EYE -WITNESS ACCOUNT OF THE UNDER FUNDED MENTAL SERVICES
AVAILABLE TO THE UNDERSERVED PEOPLE OF CAMBODIA AND VIET NAM
I would like to bring to the attention of the MUR and our colleagues in the APA as a whole the urgent needs of the people of Cambodia and Viet Nam. A group of about 40 toured VN and Cambodia. This delegation under the leadership of Dr. Pedro Ruiz, MD was organized by the People-to-People Ambassador Program. We had notable APA members in our delegation among them: Dr. Nada Stotland and Carolyn Nadelson. We wear able to meet and exchange our observations and discuss our mutual interests with members of the staff and administrators of key institutions, NGO’s, and MH professionals in the community in both Nations. We left on March 24th and returned on April 3 to LAX. At the very first meeting with the Psychiatrists from the mental health Center of Ho Chi Minh City and of the Khmer Soviet Friendship Hospital we realized with trepidation that there more psychiatrists in our one bus than there were in all of Cambodia or Viet Nam.
I wish to share with all of you what I learned from the dedicated, creative, and hard-working staff members and the directors of the programs we visited. I will also attach correspondence I have had with some of the key people we met to give you an idea of how individual members can assist the core MH staff in educational and health care institutions as well as the staff of what we would call social services providers to help them offer the types of assistance to build resilience and optimism into the minds and hearts of the people of both nations who were ravaged by decades of war and genocide. I would like to provide a framework to help you visualize the needs of the people and appreciate the challenges confronting these redoubtable front-line professionals who are bringing comfort, respite, solace, relief, and caring medical psycho-social services in these two countries.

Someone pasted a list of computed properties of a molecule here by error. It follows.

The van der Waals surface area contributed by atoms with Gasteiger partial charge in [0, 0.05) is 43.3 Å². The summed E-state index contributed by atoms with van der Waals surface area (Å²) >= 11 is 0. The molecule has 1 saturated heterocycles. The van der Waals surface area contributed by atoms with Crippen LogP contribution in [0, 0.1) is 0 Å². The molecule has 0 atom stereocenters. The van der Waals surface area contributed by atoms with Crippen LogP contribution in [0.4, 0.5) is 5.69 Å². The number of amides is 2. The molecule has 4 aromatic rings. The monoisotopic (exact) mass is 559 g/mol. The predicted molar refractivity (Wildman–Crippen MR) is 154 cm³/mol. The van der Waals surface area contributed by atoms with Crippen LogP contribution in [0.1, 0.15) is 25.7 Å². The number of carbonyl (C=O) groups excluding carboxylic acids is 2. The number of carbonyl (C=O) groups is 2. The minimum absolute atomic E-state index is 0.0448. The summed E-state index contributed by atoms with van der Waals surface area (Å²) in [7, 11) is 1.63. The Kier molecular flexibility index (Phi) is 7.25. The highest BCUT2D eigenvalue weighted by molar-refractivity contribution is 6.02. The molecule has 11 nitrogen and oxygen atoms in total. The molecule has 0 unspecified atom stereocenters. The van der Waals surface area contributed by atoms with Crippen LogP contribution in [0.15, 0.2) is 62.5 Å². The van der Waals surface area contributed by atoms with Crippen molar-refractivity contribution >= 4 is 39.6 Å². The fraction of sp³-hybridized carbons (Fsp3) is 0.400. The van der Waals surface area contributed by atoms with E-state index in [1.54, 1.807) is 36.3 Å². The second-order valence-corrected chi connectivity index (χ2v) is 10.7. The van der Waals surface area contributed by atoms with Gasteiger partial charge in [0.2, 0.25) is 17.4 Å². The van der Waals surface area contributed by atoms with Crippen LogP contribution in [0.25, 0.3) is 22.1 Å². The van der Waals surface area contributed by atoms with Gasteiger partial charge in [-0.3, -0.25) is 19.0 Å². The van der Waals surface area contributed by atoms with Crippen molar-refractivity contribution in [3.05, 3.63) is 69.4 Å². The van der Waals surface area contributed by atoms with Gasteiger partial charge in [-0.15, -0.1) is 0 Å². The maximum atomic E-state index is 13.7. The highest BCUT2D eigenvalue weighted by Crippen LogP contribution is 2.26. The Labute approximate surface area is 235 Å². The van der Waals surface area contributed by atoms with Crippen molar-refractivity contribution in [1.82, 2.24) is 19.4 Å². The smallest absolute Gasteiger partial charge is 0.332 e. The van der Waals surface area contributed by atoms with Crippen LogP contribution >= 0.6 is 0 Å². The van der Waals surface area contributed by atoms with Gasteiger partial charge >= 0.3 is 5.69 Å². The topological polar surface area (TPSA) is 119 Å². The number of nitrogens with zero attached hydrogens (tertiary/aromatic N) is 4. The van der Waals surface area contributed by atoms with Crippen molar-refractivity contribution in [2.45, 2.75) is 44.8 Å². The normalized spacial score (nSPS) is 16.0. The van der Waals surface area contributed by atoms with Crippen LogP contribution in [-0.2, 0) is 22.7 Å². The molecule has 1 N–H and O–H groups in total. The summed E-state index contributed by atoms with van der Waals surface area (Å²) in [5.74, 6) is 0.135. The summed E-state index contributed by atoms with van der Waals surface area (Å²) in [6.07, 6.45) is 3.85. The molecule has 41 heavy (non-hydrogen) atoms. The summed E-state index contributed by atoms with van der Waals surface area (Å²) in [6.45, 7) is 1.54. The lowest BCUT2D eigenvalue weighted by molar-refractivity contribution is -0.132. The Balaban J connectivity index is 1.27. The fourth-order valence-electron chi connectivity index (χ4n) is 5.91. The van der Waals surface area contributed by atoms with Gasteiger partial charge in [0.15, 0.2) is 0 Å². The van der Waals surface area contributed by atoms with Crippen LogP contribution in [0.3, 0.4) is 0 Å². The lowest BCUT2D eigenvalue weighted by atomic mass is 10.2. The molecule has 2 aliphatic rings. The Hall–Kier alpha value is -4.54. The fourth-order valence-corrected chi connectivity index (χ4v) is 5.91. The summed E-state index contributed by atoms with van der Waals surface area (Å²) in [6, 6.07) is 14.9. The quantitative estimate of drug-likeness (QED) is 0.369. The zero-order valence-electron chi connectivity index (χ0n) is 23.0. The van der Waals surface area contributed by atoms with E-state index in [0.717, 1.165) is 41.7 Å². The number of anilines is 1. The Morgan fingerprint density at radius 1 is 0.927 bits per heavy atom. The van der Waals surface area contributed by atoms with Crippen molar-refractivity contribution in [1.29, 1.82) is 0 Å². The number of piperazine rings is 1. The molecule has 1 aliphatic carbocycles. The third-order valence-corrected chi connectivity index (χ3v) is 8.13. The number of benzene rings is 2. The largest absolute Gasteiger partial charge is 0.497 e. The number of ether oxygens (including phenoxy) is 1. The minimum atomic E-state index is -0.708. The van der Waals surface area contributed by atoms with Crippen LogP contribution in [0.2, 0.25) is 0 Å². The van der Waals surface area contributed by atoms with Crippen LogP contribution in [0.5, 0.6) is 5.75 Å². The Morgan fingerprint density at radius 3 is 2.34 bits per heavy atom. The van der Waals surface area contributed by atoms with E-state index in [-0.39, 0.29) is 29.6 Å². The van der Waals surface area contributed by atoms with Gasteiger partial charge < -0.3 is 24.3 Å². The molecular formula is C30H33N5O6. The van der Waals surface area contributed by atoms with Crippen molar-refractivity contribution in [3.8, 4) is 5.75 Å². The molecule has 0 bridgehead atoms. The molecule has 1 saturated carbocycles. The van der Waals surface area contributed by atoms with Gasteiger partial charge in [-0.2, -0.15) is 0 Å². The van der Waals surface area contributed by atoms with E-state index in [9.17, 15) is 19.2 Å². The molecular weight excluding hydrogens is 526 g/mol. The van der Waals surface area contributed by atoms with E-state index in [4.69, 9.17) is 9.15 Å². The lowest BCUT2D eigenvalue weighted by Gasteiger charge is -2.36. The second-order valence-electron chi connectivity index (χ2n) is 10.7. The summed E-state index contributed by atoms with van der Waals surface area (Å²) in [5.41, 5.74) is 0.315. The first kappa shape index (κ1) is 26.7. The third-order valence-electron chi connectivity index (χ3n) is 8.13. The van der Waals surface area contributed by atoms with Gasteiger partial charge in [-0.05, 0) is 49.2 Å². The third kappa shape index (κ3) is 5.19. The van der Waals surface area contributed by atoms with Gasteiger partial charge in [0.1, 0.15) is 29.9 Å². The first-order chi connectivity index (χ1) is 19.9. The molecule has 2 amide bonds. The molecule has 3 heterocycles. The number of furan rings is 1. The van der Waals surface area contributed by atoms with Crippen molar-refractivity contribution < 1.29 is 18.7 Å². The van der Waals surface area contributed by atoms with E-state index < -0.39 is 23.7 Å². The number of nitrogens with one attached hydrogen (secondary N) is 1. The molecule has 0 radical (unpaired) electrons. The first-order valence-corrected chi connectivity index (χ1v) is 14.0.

A decade or two hence interested observers will no doubt recall to life the tribute paid by Sir Winston Churchill in the house of Commons after the heroic victory of the British Air Force over the much-vaunted Luftwaffe " Never in the field of human conflict have so many owed so much to few." In a sense the dedicated NGO's, volunteers and staff of various government agencies engaged in a nation-wide effort to help their fellow country men and women while they are themselves trying hold their body and soul together while surviving their own sojourn in hell and enduring their own pain while trying to ease the pain of their patients and clients as the case may be waging a war of survival against the machinations of Pol Pot and his allies. One NGO group is trying to assist aging and scared victims of Pol Pots genocidal machine to testify in the Tribunal that will attempt to convict and punish the few remaining perpetrators of the Killing Fields. If I may paraphrase Sir Winston Churchill who asked and answered this rhetorical question, "What is our policy ?...to wage war against a monstrous tyranny, never surpassed in the dark lamentable catalogue of human crime."